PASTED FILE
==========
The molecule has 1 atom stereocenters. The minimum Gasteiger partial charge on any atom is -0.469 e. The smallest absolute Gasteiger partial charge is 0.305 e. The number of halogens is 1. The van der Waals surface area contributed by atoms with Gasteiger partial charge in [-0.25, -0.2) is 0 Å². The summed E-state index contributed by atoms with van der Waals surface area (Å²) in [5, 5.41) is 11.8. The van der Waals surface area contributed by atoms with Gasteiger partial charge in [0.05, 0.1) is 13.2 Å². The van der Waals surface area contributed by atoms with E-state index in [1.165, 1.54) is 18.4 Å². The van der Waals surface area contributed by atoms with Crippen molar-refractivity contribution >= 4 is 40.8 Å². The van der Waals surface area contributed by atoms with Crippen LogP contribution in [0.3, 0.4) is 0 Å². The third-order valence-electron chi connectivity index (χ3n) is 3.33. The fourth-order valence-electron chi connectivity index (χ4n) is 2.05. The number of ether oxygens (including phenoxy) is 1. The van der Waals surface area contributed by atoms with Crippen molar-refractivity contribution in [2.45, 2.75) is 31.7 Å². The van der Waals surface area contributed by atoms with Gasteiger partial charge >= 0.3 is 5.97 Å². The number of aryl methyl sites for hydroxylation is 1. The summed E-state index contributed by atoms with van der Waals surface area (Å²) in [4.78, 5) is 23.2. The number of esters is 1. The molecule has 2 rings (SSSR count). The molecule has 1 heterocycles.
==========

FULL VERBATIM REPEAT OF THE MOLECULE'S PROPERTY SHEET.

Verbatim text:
The molecule has 1 atom stereocenters. The minimum Gasteiger partial charge on any atom is -0.469 e. The smallest absolute Gasteiger partial charge is 0.305 e. The number of halogens is 1. The van der Waals surface area contributed by atoms with Gasteiger partial charge in [-0.25, -0.2) is 0 Å². The summed E-state index contributed by atoms with van der Waals surface area (Å²) in [5, 5.41) is 11.8. The van der Waals surface area contributed by atoms with Gasteiger partial charge in [0.05, 0.1) is 13.2 Å². The van der Waals surface area contributed by atoms with E-state index in [1.165, 1.54) is 18.4 Å². The van der Waals surface area contributed by atoms with Crippen molar-refractivity contribution >= 4 is 40.8 Å². The van der Waals surface area contributed by atoms with Crippen LogP contribution in [0.3, 0.4) is 0 Å². The third-order valence-electron chi connectivity index (χ3n) is 3.33. The fourth-order valence-electron chi connectivity index (χ4n) is 2.05. The number of ether oxygens (including phenoxy) is 1. The van der Waals surface area contributed by atoms with Crippen molar-refractivity contribution in [2.45, 2.75) is 31.7 Å². The van der Waals surface area contributed by atoms with Gasteiger partial charge >= 0.3 is 5.97 Å². The number of aryl methyl sites for hydroxylation is 1. The summed E-state index contributed by atoms with van der Waals surface area (Å²) in [4.78, 5) is 23.2. The number of esters is 1. The molecule has 2 rings (SSSR count). The molecule has 1 heterocycles.